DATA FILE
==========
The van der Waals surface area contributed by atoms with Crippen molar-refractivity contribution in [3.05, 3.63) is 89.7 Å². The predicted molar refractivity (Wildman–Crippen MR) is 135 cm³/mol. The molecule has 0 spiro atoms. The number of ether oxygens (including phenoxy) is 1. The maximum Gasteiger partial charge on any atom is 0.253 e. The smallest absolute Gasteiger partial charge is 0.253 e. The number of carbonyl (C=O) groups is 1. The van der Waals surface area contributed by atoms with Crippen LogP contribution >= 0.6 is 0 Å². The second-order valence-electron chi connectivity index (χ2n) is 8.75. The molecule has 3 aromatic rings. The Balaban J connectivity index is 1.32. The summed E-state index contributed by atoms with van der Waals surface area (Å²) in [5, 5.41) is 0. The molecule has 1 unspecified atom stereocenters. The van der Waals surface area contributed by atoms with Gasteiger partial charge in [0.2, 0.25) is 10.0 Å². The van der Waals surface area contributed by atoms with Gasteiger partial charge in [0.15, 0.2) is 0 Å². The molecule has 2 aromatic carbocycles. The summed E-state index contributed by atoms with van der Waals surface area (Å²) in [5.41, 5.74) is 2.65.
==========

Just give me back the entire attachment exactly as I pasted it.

The van der Waals surface area contributed by atoms with Crippen molar-refractivity contribution in [3.05, 3.63) is 89.7 Å². The predicted molar refractivity (Wildman–Crippen MR) is 135 cm³/mol. The molecule has 0 spiro atoms. The number of ether oxygens (including phenoxy) is 1. The maximum Gasteiger partial charge on any atom is 0.253 e. The smallest absolute Gasteiger partial charge is 0.253 e. The number of carbonyl (C=O) groups is 1. The van der Waals surface area contributed by atoms with Crippen LogP contribution >= 0.6 is 0 Å². The second-order valence-electron chi connectivity index (χ2n) is 8.75. The molecule has 3 aromatic rings. The Balaban J connectivity index is 1.32. The summed E-state index contributed by atoms with van der Waals surface area (Å²) in [5, 5.41) is 0. The molecule has 1 unspecified atom stereocenters. The van der Waals surface area contributed by atoms with Gasteiger partial charge in [0.2, 0.25) is 10.0 Å². The van der Waals surface area contributed by atoms with Gasteiger partial charge in [0.15, 0.2) is 0 Å². The molecule has 2 aromatic carbocycles. The summed E-state index contributed by atoms with van der Waals surface area (Å²) in [5.41, 5.74) is 2.65.